How technology contributes to sustainable fashion and what you can do to help

How technology contributes to sustainable fashion and what you can do to help

Junior reporters Miuccia Chan and Jess Yung, spoke to the CEO of the Hong Kong Research Institute of Textile and Apparel to discover what advances in tech means for the clothes we wear

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New technology means it's easier to recycle blended textiles into new fabrics and yarns.
Photo: David Wong/SCMP

Ten years ago, the first iPhone was introduced to the world. “Back then, all you could do with your phone was make calls,” said Edwin Keh, the CEO of the Hong Kong Research Institute of Textile and Apparel. “Today it has become a system that has created a lot more value. The way we think about apparel will experience a similar change.”

Keh was talking about how technology will change the fashion industry – one of the world’s biggest offenders when it comes to carbon emissions. Greenpeace issued a wake-up call about seven years ago, when an article was published about the pollution created by jeans and bra manufacturers on the mainland. Since then, more shops have been promoting the idea of sustainable fashion (clothes that are produced with little or no impact on our environment), and it’s more popular than ever before.

Sustainability in fashion is “doing less bad, and doing more good”, Keh explained. Less bad means reducing the amount of pollutants produced and resources wasted, and doing more good means finding alternatives to toxic and energy-intensive materials.


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“Both require intention,” Keh added. “How can we do things differently from how we do them now? That’s where technology comes in.”

When it comes to doing less bad, technology isn’t so much about hi-tech machinery than it is about raising awareness of the issues among manufacturers.

Keh pointed out to us that not even that long ago, resource wastage (like using electricity to power factories not in use) was common.


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“Companies [can now] track their energy and water consumption, as well as their sewage,” Keh said, and added that this helps companies figure out ways to conserve their resources. “That’s an example of how technology can help educate people.”

New, ever-evolving tech has also been able to prolong the life of materials, which is another form of doing less bad. Many fabrics now are blended – just check your own clothing tags – and recycling them was no easy task. However, with fermentation and the addition of enzymes, nowadays blended fabrics can self-separate, making it easier to recycle them for new use.

“The best thing is that the fibres don’t break down and they keep their original value,” said Keh, “They can be reused in high-value applications.”


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Fashion sustainability doesn’t just top there though. Cotton and petroleum-based fibres are standard materials that are used in textile products, but both are extremely energy and resource intensive. Cotton, for example, requires a lot of work to soften it for use, but Keh talked about a spinning method that’s used and is less harmful to the environment.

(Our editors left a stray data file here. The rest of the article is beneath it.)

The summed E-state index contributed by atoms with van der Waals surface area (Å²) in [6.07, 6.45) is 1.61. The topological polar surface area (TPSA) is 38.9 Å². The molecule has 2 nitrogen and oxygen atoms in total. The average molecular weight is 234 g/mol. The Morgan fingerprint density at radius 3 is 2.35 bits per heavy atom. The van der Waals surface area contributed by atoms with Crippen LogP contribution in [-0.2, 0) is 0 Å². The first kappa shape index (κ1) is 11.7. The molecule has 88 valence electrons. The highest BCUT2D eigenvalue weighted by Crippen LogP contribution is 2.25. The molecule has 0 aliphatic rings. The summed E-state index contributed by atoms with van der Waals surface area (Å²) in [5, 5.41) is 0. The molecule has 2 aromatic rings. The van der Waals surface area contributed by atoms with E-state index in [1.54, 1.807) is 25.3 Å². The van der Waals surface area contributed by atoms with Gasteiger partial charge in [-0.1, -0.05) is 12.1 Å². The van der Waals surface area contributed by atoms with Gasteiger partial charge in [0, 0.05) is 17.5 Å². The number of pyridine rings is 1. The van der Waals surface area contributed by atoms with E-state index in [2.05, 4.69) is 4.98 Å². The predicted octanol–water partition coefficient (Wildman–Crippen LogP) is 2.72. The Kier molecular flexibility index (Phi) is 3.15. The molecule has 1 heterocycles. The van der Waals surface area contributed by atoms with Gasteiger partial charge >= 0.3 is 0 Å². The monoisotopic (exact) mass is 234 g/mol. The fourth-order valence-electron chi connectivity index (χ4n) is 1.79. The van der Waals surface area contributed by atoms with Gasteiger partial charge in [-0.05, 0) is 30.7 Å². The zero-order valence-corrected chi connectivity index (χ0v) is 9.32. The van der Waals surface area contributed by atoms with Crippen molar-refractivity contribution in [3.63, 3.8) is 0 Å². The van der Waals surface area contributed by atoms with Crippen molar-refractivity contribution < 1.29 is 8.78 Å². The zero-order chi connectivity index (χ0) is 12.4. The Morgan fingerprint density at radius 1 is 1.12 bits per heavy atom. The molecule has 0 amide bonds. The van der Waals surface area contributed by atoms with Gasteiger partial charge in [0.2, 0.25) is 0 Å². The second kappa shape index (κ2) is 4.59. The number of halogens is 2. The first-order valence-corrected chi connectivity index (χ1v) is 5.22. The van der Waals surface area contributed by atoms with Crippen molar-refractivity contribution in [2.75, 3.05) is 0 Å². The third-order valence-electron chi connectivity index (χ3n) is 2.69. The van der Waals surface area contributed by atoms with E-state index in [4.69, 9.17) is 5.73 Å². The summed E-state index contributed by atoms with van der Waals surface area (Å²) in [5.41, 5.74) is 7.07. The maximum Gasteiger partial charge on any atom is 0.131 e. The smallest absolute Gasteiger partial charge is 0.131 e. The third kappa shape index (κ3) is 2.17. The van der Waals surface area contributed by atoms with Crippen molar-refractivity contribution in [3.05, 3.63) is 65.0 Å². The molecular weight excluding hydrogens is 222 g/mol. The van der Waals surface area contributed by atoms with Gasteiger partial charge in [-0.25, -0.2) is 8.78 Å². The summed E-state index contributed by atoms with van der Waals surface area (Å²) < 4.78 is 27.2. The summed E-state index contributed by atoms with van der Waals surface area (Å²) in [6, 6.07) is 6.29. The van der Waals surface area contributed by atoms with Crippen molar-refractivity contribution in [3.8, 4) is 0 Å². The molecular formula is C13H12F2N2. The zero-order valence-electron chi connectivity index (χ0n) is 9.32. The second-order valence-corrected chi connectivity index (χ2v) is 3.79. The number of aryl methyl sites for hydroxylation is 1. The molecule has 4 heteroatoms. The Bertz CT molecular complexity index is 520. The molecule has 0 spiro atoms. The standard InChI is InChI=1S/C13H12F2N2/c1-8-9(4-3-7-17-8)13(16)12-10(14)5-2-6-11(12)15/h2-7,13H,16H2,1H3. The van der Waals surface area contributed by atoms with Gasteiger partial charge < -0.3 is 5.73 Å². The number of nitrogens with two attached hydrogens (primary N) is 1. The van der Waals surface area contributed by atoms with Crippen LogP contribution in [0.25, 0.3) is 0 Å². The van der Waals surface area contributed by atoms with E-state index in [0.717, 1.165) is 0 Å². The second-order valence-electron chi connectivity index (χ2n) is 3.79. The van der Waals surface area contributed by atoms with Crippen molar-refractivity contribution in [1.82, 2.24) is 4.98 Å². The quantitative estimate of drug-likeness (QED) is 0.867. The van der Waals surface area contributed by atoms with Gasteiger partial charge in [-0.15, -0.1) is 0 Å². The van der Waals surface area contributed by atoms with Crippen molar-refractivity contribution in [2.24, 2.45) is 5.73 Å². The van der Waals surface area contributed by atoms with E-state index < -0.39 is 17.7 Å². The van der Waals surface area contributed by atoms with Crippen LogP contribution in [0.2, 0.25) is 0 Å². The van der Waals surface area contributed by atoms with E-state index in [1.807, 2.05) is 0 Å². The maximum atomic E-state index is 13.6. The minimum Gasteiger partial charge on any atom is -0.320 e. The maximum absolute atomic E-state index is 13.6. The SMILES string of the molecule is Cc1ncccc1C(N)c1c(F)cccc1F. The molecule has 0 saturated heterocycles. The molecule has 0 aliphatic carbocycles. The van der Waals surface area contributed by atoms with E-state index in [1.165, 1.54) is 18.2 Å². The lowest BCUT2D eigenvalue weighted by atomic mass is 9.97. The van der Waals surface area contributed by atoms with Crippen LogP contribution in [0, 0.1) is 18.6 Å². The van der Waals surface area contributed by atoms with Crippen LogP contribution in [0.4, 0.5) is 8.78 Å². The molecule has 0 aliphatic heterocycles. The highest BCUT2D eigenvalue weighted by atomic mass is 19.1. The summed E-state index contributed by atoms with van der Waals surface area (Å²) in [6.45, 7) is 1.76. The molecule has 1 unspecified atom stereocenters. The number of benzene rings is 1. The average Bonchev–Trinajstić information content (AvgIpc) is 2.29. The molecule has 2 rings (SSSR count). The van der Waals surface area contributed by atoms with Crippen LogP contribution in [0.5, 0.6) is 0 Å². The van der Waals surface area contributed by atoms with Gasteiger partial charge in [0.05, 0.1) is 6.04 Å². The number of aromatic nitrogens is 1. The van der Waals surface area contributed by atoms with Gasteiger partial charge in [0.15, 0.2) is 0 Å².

“It produces cotton that comes out soft to the touch, without chemical post-treatment,” he said. “What you have then, is a way of doing the same thing, but with better quality, less energy, and higher value.”

In addition to promoting and maintaining sustainability, technology “supports the creativity of artists and designers”.

Edwin Keh (R), director of Hong Kong Research Institute of Textiles and Apparel, show off some of their work at Hong Kong Science Park
Photo: David Wong/SCMP

“Fashion is both an art and a science, in many respects,” said Keh – something that rings particularly true as more people make the move towards sustainability as a whole. But what can we do to help promote sustainability in fashion?

“Nobody in Hong Kong will freeze to death if they don’t buy another garment for the rest of their life,” Keh joked. “I’m sure we could afford to turn indoor temperatures up a few degrees without people melting to death, as well.”

He advised people to research things before buying clothes, and to pay attention to the product’s performance features to check whether it’s suitable for wear in Hong Kong’s climate. “Just because it’s expensive doesn’t mean it performs better,” he added, and said the ideal is for people to buy less – but then they do buy, to make sure it’s of a high quality.


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Hong Kong, since it’s fist foray into the textile manufacturing industry in the 1940s, remains a vibrant fashion industry. It’s in a great position to drive sustainability efforts and to lead the way in technological research and innovation for sustainable fashion.

But it should just be down to those in charge. Technology does and will continue to play a key role in sustainable fashion, but there are things we can do too. We live in a world now where clothes aren’t treated as heirlooms to be passed down to the next generation. Instead, we see fashion as something that can be thrown away, making what we wear one day (and tossed the next) a waste of the wealth of resources – that could have been put to better, more long-lasting use.

“The business model of what we call ‘fast fashion’ needs to change,” Edwin said. “We need to cultivate a different attitude towards fashion. Technology is only one part of the solution.”

Edited by Ginny Wong

This article appeared in the Young Post print edition as
Upgrading what we wear

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1 comment

alex rechal

16:55pm